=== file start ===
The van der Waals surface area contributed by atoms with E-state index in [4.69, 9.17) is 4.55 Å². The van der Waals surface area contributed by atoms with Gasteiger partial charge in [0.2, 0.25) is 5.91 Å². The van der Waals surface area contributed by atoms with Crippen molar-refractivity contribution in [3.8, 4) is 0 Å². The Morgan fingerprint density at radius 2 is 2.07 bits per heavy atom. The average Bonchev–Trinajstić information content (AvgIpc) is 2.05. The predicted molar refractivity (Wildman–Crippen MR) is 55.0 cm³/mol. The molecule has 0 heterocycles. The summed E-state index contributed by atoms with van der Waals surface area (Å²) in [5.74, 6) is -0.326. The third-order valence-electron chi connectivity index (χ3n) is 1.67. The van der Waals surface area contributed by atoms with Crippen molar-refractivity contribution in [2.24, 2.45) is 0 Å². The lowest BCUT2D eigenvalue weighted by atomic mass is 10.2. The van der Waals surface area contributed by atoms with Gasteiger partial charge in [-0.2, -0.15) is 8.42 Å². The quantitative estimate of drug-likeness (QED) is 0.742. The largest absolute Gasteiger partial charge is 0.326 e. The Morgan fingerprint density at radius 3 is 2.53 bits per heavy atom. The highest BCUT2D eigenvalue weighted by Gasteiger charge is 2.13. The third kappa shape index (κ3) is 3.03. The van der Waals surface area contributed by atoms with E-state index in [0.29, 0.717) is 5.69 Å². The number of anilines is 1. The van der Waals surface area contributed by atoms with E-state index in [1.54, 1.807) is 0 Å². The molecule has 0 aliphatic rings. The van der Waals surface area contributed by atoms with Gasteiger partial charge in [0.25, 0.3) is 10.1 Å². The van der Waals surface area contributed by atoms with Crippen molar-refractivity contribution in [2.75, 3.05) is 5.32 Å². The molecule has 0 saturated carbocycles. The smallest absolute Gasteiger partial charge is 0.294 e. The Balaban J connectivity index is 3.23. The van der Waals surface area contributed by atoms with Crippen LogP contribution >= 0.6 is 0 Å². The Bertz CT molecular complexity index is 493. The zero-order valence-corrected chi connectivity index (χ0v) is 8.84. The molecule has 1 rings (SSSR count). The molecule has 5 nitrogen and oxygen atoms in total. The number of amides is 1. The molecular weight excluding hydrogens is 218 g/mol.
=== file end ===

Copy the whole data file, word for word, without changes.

The van der Waals surface area contributed by atoms with E-state index in [4.69, 9.17) is 4.55 Å². The van der Waals surface area contributed by atoms with Gasteiger partial charge in [0.2, 0.25) is 5.91 Å². The van der Waals surface area contributed by atoms with Crippen molar-refractivity contribution in [3.8, 4) is 0 Å². The Morgan fingerprint density at radius 2 is 2.07 bits per heavy atom. The average Bonchev–Trinajstić information content (AvgIpc) is 2.05. The predicted molar refractivity (Wildman–Crippen MR) is 55.0 cm³/mol. The molecule has 0 heterocycles. The summed E-state index contributed by atoms with van der Waals surface area (Å²) in [5.74, 6) is -0.326. The third-order valence-electron chi connectivity index (χ3n) is 1.67. The van der Waals surface area contributed by atoms with Crippen molar-refractivity contribution in [2.24, 2.45) is 0 Å². The lowest BCUT2D eigenvalue weighted by atomic mass is 10.2. The van der Waals surface area contributed by atoms with Gasteiger partial charge in [-0.2, -0.15) is 8.42 Å². The quantitative estimate of drug-likeness (QED) is 0.742. The largest absolute Gasteiger partial charge is 0.326 e. The Morgan fingerprint density at radius 3 is 2.53 bits per heavy atom. The highest BCUT2D eigenvalue weighted by Gasteiger charge is 2.13. The third kappa shape index (κ3) is 3.03. The van der Waals surface area contributed by atoms with E-state index in [0.29, 0.717) is 5.69 Å². The number of anilines is 1. The van der Waals surface area contributed by atoms with E-state index in [1.54, 1.807) is 0 Å². The molecule has 0 aliphatic rings. The van der Waals surface area contributed by atoms with Gasteiger partial charge in [0.25, 0.3) is 10.1 Å². The van der Waals surface area contributed by atoms with Crippen molar-refractivity contribution in [2.75, 3.05) is 5.32 Å². The molecule has 0 saturated carbocycles. The smallest absolute Gasteiger partial charge is 0.294 e. The Balaban J connectivity index is 3.23. The van der Waals surface area contributed by atoms with Crippen LogP contribution >= 0.6 is 0 Å². The Bertz CT molecular complexity index is 493. The zero-order valence-corrected chi connectivity index (χ0v) is 8.84. The molecule has 1 rings (SSSR count). The molecule has 5 nitrogen and oxygen atoms in total. The number of amides is 1. The molecular weight excluding hydrogens is 218 g/mol.